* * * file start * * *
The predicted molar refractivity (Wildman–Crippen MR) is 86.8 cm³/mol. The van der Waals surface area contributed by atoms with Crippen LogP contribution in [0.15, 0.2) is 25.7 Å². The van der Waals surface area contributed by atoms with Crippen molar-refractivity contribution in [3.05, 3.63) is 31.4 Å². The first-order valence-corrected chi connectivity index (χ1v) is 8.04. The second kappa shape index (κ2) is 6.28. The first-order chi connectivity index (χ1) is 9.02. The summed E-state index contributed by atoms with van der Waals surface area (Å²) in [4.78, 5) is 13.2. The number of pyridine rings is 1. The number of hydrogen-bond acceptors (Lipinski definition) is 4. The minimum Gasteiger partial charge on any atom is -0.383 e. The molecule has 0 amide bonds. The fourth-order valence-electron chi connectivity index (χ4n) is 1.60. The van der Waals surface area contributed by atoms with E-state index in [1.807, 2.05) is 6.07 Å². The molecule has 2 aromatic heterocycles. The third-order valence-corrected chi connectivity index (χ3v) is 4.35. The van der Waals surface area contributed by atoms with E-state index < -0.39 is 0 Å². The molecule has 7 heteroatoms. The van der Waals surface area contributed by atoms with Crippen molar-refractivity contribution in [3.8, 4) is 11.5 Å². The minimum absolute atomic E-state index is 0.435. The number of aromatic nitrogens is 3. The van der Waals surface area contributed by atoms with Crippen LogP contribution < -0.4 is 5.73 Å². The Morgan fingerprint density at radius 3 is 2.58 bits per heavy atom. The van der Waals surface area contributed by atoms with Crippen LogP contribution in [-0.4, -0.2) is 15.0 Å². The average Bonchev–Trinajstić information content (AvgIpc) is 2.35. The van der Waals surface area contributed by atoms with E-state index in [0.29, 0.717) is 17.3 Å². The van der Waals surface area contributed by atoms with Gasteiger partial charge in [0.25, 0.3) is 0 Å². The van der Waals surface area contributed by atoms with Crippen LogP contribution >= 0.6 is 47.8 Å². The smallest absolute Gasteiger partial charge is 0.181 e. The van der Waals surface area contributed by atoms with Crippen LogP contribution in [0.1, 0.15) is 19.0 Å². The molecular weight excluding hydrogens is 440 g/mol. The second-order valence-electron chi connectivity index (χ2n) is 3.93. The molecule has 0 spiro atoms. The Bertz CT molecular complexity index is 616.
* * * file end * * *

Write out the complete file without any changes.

The predicted molar refractivity (Wildman–Crippen MR) is 86.8 cm³/mol. The van der Waals surface area contributed by atoms with Crippen LogP contribution in [0.15, 0.2) is 25.7 Å². The van der Waals surface area contributed by atoms with Crippen molar-refractivity contribution in [3.05, 3.63) is 31.4 Å². The first-order valence-corrected chi connectivity index (χ1v) is 8.04. The second kappa shape index (κ2) is 6.28. The first-order chi connectivity index (χ1) is 9.02. The summed E-state index contributed by atoms with van der Waals surface area (Å²) in [4.78, 5) is 13.2. The number of pyridine rings is 1. The number of hydrogen-bond acceptors (Lipinski definition) is 4. The minimum Gasteiger partial charge on any atom is -0.383 e. The molecule has 0 amide bonds. The fourth-order valence-electron chi connectivity index (χ4n) is 1.60. The van der Waals surface area contributed by atoms with E-state index in [1.807, 2.05) is 6.07 Å². The molecule has 2 aromatic heterocycles. The third-order valence-corrected chi connectivity index (χ3v) is 4.35. The van der Waals surface area contributed by atoms with E-state index < -0.39 is 0 Å². The molecule has 7 heteroatoms. The van der Waals surface area contributed by atoms with Crippen molar-refractivity contribution in [3.8, 4) is 11.5 Å². The minimum absolute atomic E-state index is 0.435. The number of aromatic nitrogens is 3. The van der Waals surface area contributed by atoms with Crippen LogP contribution < -0.4 is 5.73 Å². The Morgan fingerprint density at radius 3 is 2.58 bits per heavy atom. The van der Waals surface area contributed by atoms with Crippen LogP contribution in [-0.4, -0.2) is 15.0 Å². The average Bonchev–Trinajstić information content (AvgIpc) is 2.35. The van der Waals surface area contributed by atoms with E-state index in [0.29, 0.717) is 17.3 Å². The van der Waals surface area contributed by atoms with Gasteiger partial charge in [0.25, 0.3) is 0 Å². The van der Waals surface area contributed by atoms with Crippen LogP contribution >= 0.6 is 47.8 Å². The smallest absolute Gasteiger partial charge is 0.181 e. The van der Waals surface area contributed by atoms with Crippen LogP contribution in [0.1, 0.15) is 19.0 Å². The molecular weight excluding hydrogens is 440 g/mol. The second-order valence-electron chi connectivity index (χ2n) is 3.93. The molecule has 0 spiro atoms. The Bertz CT molecular complexity index is 616.